My heart rate is fast – rarely below 100 beats per minute, even after a good night’s sleep. I have atrial fibrillation and have been prescribed bisoprolol, but still not cured. Does firing help?
Alan Pirie, Livingstone, Scotland.
Your fast heart rate is probably a symptom of atrial fibrillation (AF), the most common abnormal heart rhythm disorder that affects 1.4 million people in the UK.
AF is triggered by faulty electrical impulses firing into the walls of the upper chambers (known as the atria).
Your fast heart rate may be a symptom of atrial fibrillation (AF), the most common abnormal heart rhythm that affects 1.4 million people in the UK.
As a result, these parts beat randomly rather than at a steady rate, which means that sometimes the heart beats faster than normal – and I guess that’s why your heart rate goes up.
In your long letter, your cardiologist has determined that cardioversion – a controlled electrical shock – may help restore the heart’s rhythm. But it didn’t work.
Bisoprolol is a type of beta-blocker drug that helps slow down the heart rate.
But your question is whether abortion can help you.
AF is triggered by faulty electrical impulses fired into the walls of the upper chambers (known as the atria) of the heart.
This technique uses heat to target heart tissue, creating tiny scars to block abnormal electrical signals.
Especially when atrial fibrillation has been going on for a long time like you have, it’s not always effective to explain why it wasn’t given to you. (Over time, atrial muscle tissue undergoes ‘re-modelling’, which means it no longer functions.)
But if you don’t have other symptoms — shortness of breath, severe fatigue — that could indicate heart disease or failure, even if your heart rate is elevated, it’s acceptable. It is important that you are taking an anticoagulant (such as warfarin, apixaban or rivaroxaban) as well as the beta-blocker, bisoprolol.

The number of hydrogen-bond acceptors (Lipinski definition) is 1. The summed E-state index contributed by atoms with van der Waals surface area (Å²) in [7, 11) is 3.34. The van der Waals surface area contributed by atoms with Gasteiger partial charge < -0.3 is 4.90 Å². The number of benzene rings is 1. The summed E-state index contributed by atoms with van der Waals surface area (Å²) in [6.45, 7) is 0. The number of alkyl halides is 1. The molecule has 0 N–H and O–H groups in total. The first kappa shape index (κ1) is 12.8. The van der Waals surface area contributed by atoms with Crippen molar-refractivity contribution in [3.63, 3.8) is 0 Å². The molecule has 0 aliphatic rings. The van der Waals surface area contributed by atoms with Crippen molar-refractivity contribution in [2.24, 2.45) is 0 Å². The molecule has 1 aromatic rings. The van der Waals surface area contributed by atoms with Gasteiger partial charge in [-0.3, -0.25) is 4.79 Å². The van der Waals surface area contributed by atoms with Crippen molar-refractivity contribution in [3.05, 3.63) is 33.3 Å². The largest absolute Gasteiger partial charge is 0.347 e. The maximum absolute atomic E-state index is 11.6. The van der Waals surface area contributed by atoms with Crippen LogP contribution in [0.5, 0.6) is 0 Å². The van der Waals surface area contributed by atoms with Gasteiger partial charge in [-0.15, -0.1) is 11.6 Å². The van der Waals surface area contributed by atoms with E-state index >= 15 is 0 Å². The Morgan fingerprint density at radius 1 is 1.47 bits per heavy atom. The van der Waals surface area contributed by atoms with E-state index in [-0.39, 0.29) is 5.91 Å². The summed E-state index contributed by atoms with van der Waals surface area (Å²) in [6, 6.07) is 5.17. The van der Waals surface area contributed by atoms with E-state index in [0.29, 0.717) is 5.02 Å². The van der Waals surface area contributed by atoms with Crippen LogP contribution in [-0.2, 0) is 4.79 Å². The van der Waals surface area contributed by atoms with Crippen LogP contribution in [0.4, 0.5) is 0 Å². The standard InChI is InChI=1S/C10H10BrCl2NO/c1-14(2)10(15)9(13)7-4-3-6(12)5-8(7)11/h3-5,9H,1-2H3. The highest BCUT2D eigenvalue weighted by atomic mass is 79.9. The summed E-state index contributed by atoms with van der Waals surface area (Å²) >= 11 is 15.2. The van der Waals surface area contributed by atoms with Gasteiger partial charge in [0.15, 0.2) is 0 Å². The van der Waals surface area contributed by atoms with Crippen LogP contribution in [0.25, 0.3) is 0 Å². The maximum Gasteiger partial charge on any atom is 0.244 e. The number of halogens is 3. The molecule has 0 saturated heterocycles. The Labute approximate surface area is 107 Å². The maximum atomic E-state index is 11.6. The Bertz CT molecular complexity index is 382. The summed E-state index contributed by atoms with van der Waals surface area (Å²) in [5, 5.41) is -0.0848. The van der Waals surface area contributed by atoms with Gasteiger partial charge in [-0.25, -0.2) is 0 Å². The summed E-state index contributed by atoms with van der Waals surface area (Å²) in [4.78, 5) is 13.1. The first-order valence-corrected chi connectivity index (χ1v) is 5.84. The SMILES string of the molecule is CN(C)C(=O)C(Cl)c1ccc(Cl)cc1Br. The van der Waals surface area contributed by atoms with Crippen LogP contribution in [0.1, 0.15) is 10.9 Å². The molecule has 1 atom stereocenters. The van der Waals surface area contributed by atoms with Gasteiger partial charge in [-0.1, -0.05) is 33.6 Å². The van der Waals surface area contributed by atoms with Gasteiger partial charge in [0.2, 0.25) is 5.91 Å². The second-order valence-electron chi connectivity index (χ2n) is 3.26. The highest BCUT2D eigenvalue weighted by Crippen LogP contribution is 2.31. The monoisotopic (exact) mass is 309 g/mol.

This is because when the heart beats irregularly, it leads to slower blood flow, which can promote blood clots. These can block arteries and cut off blood supply to the brain or heart, leading to a stroke or heart attack.
When the heart rhythm is disturbed, it can lead to poor blood flow, which promotes the formation of blood clots.
Another thing you should pay attention to is your blood pressure and keeping it in the normal range.
I suggest reviews with your doctor or cardiologist every three to six months to monitor your Bisoprolol dosage: A beta-blocker can lower your blood pressure too much, but an insufficient dose can cause your heart to beat faster. The recommended dose is 1.25 mg to 15 mg daily and regular evaluation allows for adjustment.
After emergency hernia surgery, I had a urinary catheter inserted. But now it’s gone I have embarrassing breakouts and have to wear pads without confidence, plus take water tablets to ease the problem. Is there anything else I can do?
Name and address provided.
I’m sorry to hear about this, it must be stressful for you – and it’s a problem shared by other readers. Older patients who struggle to urinate after surgery (they are 84 years old in your long letter) – this can be a side effect of anesthetics, and painkillers after surgery – and need a temporary catheter.
I suspect that there is an underlying problem, benign prostatic hyperplasia (BPH) – or an enlarged prostate – pressing on the duct that carries your urine out of the body. It is believed that more than 90 percent of men over 80 have the disease.
Treatment for BPH includes medication and surgery. In some cases, the recommendation may be permanent bladder catheterization, where a catheter is inserted through the abdominal wall under anesthesia. [File image]
Struggling to urinate after surgery in elderly patients (you say you are 84 in your long letter)
You may have some symptoms during your surgery, including a weak stream, hesitancy (difficulty starting to urinate) and nocturia (having to empty your bladder more than once during the night), and you may need catheterization afterward. The operation worsened the situation.
Treatment for BPH includes medication and surgery. In some cases, the recommendation may be permanent bladder catheterization, where a catheter is inserted through the abdominal wall under anesthesia.
I think this is a better solution than an indwelling catheter in your urine which is more prone to recurrent infections.
If you are not under the care of a urologist, I would ask that you discuss the possibility of a referral with your GP.
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In my view… don’t underestimate the dangers of horse riding
Motorcycles are dangerous, we know that. As a lifelong cyclist, I was horrified that a US study published last month found that motorcycle rally areas had 21% more organ donors per day than four weeks before and after.
Parents usually don’t let their kids ride motorcycles, but let them join the local pony club on a whim.
I have developed my GP practice for 44 years in the UK, where there are strict laws regarding training for motorcyclists. In all those years I have seen a few accidents happen, but not one death among patients on my list.
The contrast is horse riding: five of my patients have died during that time and one member of my staff.
But parents often don’t let their kids ride motorcycles, but rather enthusiastically let them attend the local pony club.